Volunteers are often described as the "glue" that holds society together. Almost 100 million Europeans dedicate their time and expertise to help those in need and give back to their communities. People make a difference in thousands of ways: a retired art teacher gives lectures on European masterpieces to foreign visitors at a museum; a high school student reads to sick children at a hospital; a former national football player coaches at a neighborhood club. To highlight these efforts and encourage more citizens to join in, the European Commission has made 2011 the European Year of Volunteering.
Volunteering can be a rich learning experience for the individuals concerned, no matter their age. For young people, it can help them prepare for their professional lives, and for older people it can be a rewarding way of maintaining social contacts and realizing self-worth. Volunteering helps develop one’s social skills and competencies. It also contributes to solidarity, nondiscrimination, social inclusion, and the development of a sense of citizenship.
While we celebrate the individuals and organizations that are making a difference, we also need to confront a number of significant challenges for volunteering in Europe.
For instance, we are lacking a clear legal framework for volunteering to cover issues such as volunteers’ social insurance, entitlement to holidays, accommodation, or reimbursement of out-of-pocket expenses.
Moreover, national volunteering strategies are rare. This is because volunteering does not fall neatly into a specific government department: should it be handled by youth, employment, or family affairs? The result is that volunteering tends to get neglected as a distinct area for policy development.
Another problem is sustainable funding: the large increase in volunteering organizations over the past years has increased the competition for available funds.
The European Year of Volunteering 2011 will help to empower and recognize groups that are making a difference. The European Year will provide a much-needed impulse to set in motion the necessary changes, mainly at the national level, that will make it easier for volunteering organizations and volunteers to do their work, and to do it better than ever before.
The Year is a platform for broadening and deepening both the outreach and the quality of volunteering, and the European Commission is working to ensure that volunteers all over Europe will be able to meet and learn what each country does best. We want to encourage the exchange of good practices between Member States on how to remove existing obstacles to volunteering, for example, clarifying volunteers’ entitlements to reimbursement of expenses or their level of protection while they are performing voluntary activities.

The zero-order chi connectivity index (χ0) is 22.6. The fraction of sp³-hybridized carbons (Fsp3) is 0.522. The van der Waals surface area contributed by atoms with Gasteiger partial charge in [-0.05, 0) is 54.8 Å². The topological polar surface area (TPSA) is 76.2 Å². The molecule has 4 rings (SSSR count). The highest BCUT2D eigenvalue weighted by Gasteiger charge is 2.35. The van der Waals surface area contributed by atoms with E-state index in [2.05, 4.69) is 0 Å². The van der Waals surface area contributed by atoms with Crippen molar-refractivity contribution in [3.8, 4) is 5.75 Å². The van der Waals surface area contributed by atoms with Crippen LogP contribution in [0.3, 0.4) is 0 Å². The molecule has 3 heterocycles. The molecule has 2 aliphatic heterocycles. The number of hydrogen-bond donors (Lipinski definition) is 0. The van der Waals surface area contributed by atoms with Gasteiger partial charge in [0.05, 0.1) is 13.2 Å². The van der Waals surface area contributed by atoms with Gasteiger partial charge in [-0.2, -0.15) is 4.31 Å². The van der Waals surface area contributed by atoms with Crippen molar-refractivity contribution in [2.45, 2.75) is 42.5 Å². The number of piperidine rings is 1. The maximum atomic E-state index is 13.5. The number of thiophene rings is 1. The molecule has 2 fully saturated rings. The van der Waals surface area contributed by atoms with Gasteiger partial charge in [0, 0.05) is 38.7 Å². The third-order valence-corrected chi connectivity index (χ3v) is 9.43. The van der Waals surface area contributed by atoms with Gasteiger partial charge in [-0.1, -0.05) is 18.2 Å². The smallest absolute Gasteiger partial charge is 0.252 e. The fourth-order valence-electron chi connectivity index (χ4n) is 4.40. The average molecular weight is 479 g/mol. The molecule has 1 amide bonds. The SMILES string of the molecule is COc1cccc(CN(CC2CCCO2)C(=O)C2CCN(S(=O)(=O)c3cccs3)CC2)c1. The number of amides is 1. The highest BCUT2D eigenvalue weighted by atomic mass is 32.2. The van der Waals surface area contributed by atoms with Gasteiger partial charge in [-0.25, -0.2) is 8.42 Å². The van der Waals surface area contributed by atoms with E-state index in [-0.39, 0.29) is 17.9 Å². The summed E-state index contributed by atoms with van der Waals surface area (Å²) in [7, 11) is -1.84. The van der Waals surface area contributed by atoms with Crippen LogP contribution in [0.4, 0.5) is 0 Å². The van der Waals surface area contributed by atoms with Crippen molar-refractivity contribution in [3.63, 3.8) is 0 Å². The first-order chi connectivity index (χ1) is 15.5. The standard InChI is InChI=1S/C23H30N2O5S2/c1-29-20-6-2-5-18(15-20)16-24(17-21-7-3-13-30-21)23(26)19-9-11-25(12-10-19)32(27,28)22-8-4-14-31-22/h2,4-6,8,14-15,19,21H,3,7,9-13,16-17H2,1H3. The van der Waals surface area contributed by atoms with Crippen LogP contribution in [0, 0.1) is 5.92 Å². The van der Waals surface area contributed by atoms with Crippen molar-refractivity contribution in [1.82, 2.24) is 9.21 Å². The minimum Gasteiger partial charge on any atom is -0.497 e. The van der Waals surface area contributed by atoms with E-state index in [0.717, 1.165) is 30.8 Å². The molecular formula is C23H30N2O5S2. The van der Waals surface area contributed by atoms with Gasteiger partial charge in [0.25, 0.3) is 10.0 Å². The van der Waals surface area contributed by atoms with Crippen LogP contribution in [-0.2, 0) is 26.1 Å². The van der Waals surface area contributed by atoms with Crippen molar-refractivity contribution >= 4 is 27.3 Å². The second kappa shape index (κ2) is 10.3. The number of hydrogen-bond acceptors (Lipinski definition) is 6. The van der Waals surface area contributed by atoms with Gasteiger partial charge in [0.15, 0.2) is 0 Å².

Another goal is to see new Europe-wide networking initiatives that encourage cooperation, exchange, and synergies between volunteering organizations and other sectors, especially the corporate sector. In this context, we are delighted by the interest that AARP has shown in our activities; we look forward to a mutually enriching exchange between the EU’s stakeholders and AARP at EU-level thematic conferences on volunteering that we are organizing this year.
The European Year aims to reward and recognize volunteering activities. This means that that the skills that volunteers gain through their activities should be formally recognized by EU countries’ education authorities, policy makers, and employers. We also hope to develop internationally comparable data on volunteering so we can improve our policy making at the EU level.
Finally, we aim to raise awareness of the value and importance of volunteering with the general public, policy makers, and government officials. We want to ensure that there is increased awareness both within Europe and in partner countries of the value of volunteering and its contribution to the economy, society, and individuals’ lives.
I am convinced that the European Year of Volunteering will leave a lasting legacy and set the scene for even more improvements in the years to come. Our work this year will fit nicely into next year’s themes as 2012 is the European Year of Active Ageing and Intergenerational Solidarity. We will then explore in greater depth how volunteering can keep older citizens active in retirement and promote exchanges between the young and old.
Clearly, the momentum we gain now will not be lost any time soon!
Viviane Reding was appointed Vice-President of the European Commission, responsible for Justice, Fundamental Rights and Citizenship, in February 2010.